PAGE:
One of the benchmarks of economic freedom is protection of property rights under the rule of law. Under current GA civil forfeiture law, one wonders if the property rights of Georgians are being circumvented by a few law enforcement entities that “police for profit” and whether citizens are presumed guilty until proven innocent.
AFPGA supports and appreciates law enforcement officers’ and agencies’ vitally important role in public safety. We trust that most officers are honorably discharging their duties and not engaged in any abuse of their power. Unfortunately, the actions of a few rogues have brought to light some fundamental weaknesses in GA asset forfeiture law. According the the Institute for Justice, Georgia is rated D- on it’s civil forfeiture laws, the lowest grade in the nation. HB 1 seeks to reform that law and provide protection for personal property rights.
Imagine you are accused of a crime you didn’t commit. Or your property was used, unbeknownst to you, in the commission of a crime. Or your vehicle was parked in the driveway of someone who was arrested for a crime. Under Georgia’s civil asset forfeiture law, you could become a victim of someone else’s mistake. Law enforcement agents confiscate your car, your cash and bank accounts, maybe even put a lien on your house. Even if you are eventually exonerated, you’ve suffered enormous emotional and fiscal harm in the process. And you’ll most likely need to hire an attorney to get your stuff back.
Georgia’s Civil Forfeiture Act (HB 1) is currently on the table in the General Assembly to address many of these concerns. The bill raises the standard of evidence required to seize assets. It also refines reporting requirements for agencies that receive the assets and shifts the burden of proof for innocent owners.
In Georgia House Judiciary testimony over House Bill 1, the Civil Forfeiture Act, McGrath said that “…GA has one of 5 worst federal forfeiture regimes in the nation and the worst in the south”. He continues, “The GA laws include incentives that have a tendency to corrupt the honorable law enforcement officers from the neutral pursuit of justice to policing for profit.”
Georgia Sheriff’s Association President Howard Self expressed concern over the bill, as did a spokesperson for Georgia’s District Attorneys. They warned that HB 1, if enacted, would hamper the administration of justice in a local community by tying up the process with more red tape. They further stated that lowering the threshold for a court hearing for asset forfeiture from $25,000 to $5,000 would cause costs to skyrocket under an avalanche of new cases at local district attorney’s offices. The net impact would mean that the law would be on the side of the criminals using their assets to, say, keep dealing drugs in Georgia communities.
On the other side of the argument stand several organizations and individuals with stories you don’t want to believe could happen in your state. Cash seized for no reason other than the person was carrying a suspicious amount of cash. A mother’s car seized at the home her daughter had driven it to for a sleepover. Homes and bank accounts seized for a crime so lacking in evidence that the judge dismissed it without a trial.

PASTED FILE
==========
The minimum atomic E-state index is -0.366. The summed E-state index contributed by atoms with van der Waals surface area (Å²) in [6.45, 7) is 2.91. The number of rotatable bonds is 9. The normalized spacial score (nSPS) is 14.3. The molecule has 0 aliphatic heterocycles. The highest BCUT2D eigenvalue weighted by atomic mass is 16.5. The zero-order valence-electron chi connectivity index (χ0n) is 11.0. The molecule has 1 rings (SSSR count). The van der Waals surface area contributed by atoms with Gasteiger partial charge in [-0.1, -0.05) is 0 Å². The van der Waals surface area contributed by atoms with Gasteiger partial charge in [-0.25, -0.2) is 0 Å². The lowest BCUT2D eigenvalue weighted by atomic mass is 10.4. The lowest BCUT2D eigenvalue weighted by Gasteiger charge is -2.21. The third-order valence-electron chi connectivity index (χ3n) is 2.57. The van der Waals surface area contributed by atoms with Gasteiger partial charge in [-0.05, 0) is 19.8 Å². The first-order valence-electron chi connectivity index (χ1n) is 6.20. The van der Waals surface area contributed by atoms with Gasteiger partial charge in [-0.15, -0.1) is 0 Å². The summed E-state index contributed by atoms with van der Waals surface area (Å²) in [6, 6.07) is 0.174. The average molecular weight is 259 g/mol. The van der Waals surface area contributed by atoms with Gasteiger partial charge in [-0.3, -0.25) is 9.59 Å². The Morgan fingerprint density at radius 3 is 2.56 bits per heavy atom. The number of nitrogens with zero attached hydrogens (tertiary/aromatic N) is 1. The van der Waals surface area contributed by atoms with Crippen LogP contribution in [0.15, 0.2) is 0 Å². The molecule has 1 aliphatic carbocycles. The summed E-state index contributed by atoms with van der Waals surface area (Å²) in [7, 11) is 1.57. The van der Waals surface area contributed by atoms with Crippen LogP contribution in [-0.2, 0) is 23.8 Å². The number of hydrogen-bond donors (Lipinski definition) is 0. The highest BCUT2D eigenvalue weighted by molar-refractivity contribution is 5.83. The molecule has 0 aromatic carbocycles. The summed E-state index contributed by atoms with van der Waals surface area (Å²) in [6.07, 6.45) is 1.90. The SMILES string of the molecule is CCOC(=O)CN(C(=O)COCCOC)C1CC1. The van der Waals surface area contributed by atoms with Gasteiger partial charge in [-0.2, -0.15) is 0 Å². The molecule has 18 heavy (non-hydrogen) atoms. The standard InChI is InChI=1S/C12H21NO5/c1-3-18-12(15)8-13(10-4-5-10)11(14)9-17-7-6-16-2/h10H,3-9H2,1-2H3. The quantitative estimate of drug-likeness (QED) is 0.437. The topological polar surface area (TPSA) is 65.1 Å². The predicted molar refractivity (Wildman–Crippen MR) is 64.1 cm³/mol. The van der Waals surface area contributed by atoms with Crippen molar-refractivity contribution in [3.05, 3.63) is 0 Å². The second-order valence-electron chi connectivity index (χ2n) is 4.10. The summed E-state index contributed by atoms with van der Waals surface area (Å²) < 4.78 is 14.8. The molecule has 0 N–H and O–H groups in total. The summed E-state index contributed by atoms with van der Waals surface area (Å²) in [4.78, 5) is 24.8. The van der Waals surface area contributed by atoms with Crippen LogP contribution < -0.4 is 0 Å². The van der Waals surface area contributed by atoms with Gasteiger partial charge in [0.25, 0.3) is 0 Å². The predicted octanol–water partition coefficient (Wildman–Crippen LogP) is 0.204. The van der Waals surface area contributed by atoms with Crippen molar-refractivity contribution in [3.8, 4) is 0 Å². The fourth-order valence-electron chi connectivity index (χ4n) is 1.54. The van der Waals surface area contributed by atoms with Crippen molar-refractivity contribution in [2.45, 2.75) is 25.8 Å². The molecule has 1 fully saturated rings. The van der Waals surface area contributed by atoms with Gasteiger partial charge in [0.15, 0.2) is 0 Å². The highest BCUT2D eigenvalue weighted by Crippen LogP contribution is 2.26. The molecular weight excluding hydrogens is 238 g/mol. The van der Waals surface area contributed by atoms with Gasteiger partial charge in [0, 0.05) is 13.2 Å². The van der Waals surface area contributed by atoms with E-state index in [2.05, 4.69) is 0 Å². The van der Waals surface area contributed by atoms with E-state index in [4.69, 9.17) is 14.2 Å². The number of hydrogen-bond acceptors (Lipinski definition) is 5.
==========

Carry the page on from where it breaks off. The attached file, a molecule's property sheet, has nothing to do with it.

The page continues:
At the very least, the rule of law would require accurate and complete reporting of what was seized and why. And GA law does. However, an IJ report, “Rotten Reporting in the Peach State,” details the lack of accountability in reporting and use of forfeited assets, most of which are cash. An excerpt states, “What results is a revenue generating scheme that to date in Georgia has gone largely unaccountable, despite the legislature’s intention of transparency. State statutes require local law enforcement agencies to annually report and itemize all property obtained through civil forfeiture as well as what they do with it. The trouble is, historically they haven’t. A 2002 state audit that found that 85 percent of 26 agencies surveyed failed to create annual reports as required. In 2010, the Institute for Justice went looking for required reports. We contacted a random sample of 20 law enforcement agencies—only two were found to be reporting as required by law. Next we sought out reports from 15 major law enforcement agencies in Georgia’s five most populous cities and counties; only one produced the forfeiture report required by law.”
HB 1 more clearly lays out the reporting requirements for state and local agencies. It raises the standard of proof that the property is connected to a crime from “preponderance of the evidence” to “clear and convincing,” which is about 70% of the level for criminal conviction. It gives more protection to innocent owners.
The arguments are heated over HB 1. GA legislators are bombarded by agencies which profit in the millions by seizing assets. House Bill 1 addresses the larger issue where private property is forcibly taken from citizens over an arrangement of guilt until proven innocent. This clearly violates an owner’s property rights and the rule of law. House Bill 1 deserves support for a strong stance on protecting the economic freedom of a free society.
Joel Aaron is State Communications Director and Grassroots Coordinator for Americans For Prosperity Georgia. He owns a communications company in Atlanta involved in new media and event production services.